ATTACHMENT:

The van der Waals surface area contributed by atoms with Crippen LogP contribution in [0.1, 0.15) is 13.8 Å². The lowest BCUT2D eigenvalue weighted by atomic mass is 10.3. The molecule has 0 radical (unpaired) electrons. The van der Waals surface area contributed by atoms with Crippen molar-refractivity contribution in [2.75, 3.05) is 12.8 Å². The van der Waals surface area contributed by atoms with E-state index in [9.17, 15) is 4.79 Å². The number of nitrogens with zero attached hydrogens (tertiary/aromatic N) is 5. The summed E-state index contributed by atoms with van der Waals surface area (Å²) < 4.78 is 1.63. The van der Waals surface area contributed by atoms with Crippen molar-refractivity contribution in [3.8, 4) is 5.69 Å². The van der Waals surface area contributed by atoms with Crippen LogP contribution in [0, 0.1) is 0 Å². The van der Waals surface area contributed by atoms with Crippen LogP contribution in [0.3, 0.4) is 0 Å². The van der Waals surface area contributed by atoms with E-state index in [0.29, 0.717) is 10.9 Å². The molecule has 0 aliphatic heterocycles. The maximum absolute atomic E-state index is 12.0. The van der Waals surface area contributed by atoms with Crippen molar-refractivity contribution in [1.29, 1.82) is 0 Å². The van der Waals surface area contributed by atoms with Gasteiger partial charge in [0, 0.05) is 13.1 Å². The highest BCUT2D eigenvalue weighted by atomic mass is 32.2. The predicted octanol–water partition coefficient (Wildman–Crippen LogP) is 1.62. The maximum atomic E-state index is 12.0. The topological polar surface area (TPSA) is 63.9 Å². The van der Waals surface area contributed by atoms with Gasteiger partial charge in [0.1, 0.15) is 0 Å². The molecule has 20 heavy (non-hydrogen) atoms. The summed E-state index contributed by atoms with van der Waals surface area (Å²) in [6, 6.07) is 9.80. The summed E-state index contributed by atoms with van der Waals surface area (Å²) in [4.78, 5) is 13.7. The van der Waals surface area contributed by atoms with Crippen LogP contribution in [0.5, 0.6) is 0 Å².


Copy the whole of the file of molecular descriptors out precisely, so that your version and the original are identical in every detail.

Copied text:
The van der Waals surface area contributed by atoms with Crippen LogP contribution in [0.1, 0.15) is 13.8 Å². The lowest BCUT2D eigenvalue weighted by atomic mass is 10.3. The molecule has 0 radical (unpaired) electrons. The van der Waals surface area contributed by atoms with Crippen molar-refractivity contribution in [2.75, 3.05) is 12.8 Å². The van der Waals surface area contributed by atoms with E-state index in [9.17, 15) is 4.79 Å². The number of nitrogens with zero attached hydrogens (tertiary/aromatic N) is 5. The summed E-state index contributed by atoms with van der Waals surface area (Å²) < 4.78 is 1.63. The van der Waals surface area contributed by atoms with Crippen molar-refractivity contribution in [3.8, 4) is 5.69 Å². The van der Waals surface area contributed by atoms with Crippen LogP contribution in [0, 0.1) is 0 Å². The van der Waals surface area contributed by atoms with Crippen LogP contribution in [0.3, 0.4) is 0 Å². The van der Waals surface area contributed by atoms with E-state index in [0.29, 0.717) is 10.9 Å². The molecule has 0 aliphatic heterocycles. The maximum absolute atomic E-state index is 12.0. The van der Waals surface area contributed by atoms with Crippen molar-refractivity contribution in [1.29, 1.82) is 0 Å². The van der Waals surface area contributed by atoms with Gasteiger partial charge in [0, 0.05) is 13.1 Å². The highest BCUT2D eigenvalue weighted by atomic mass is 32.2. The predicted octanol–water partition coefficient (Wildman–Crippen LogP) is 1.62. The maximum atomic E-state index is 12.0. The topological polar surface area (TPSA) is 63.9 Å². The van der Waals surface area contributed by atoms with Gasteiger partial charge in [0.1, 0.15) is 0 Å². The molecule has 20 heavy (non-hydrogen) atoms. The summed E-state index contributed by atoms with van der Waals surface area (Å²) in [6, 6.07) is 9.80. The summed E-state index contributed by atoms with van der Waals surface area (Å²) in [4.78, 5) is 13.7. The van der Waals surface area contributed by atoms with Crippen LogP contribution in [0.5, 0.6) is 0 Å².